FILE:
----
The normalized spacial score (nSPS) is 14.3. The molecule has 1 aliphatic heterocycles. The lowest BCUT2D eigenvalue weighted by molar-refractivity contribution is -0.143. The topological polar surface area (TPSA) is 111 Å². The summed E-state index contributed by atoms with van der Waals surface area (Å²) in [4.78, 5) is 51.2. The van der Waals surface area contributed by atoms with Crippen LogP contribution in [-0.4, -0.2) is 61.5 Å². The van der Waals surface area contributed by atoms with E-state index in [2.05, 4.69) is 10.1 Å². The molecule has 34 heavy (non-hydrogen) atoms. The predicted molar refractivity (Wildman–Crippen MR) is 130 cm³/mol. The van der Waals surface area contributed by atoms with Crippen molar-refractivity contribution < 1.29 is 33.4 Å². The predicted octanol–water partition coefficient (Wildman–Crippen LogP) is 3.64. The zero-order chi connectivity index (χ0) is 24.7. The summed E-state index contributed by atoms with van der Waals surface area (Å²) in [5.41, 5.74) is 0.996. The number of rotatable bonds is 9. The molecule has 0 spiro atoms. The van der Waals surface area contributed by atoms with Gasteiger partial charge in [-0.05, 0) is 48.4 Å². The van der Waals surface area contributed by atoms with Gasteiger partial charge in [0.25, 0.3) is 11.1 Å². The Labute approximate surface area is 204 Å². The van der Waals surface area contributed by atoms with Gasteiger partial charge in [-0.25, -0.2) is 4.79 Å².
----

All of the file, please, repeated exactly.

The normalized spacial score (nSPS) is 14.3. The molecule has 1 aliphatic heterocycles. The lowest BCUT2D eigenvalue weighted by molar-refractivity contribution is -0.143. The topological polar surface area (TPSA) is 111 Å². The summed E-state index contributed by atoms with van der Waals surface area (Å²) in [4.78, 5) is 51.2. The van der Waals surface area contributed by atoms with Crippen LogP contribution in [-0.4, -0.2) is 61.5 Å². The van der Waals surface area contributed by atoms with E-state index in [2.05, 4.69) is 10.1 Å². The molecule has 34 heavy (non-hydrogen) atoms. The predicted molar refractivity (Wildman–Crippen MR) is 130 cm³/mol. The van der Waals surface area contributed by atoms with Crippen molar-refractivity contribution < 1.29 is 33.4 Å². The predicted octanol–water partition coefficient (Wildman–Crippen LogP) is 3.64. The zero-order chi connectivity index (χ0) is 24.7. The summed E-state index contributed by atoms with van der Waals surface area (Å²) in [5.41, 5.74) is 0.996. The number of rotatable bonds is 9. The molecule has 0 spiro atoms. The van der Waals surface area contributed by atoms with Gasteiger partial charge in [-0.05, 0) is 48.4 Å². The van der Waals surface area contributed by atoms with Gasteiger partial charge in [0.25, 0.3) is 11.1 Å². The Labute approximate surface area is 204 Å². The van der Waals surface area contributed by atoms with Gasteiger partial charge in [-0.25, -0.2) is 4.79 Å².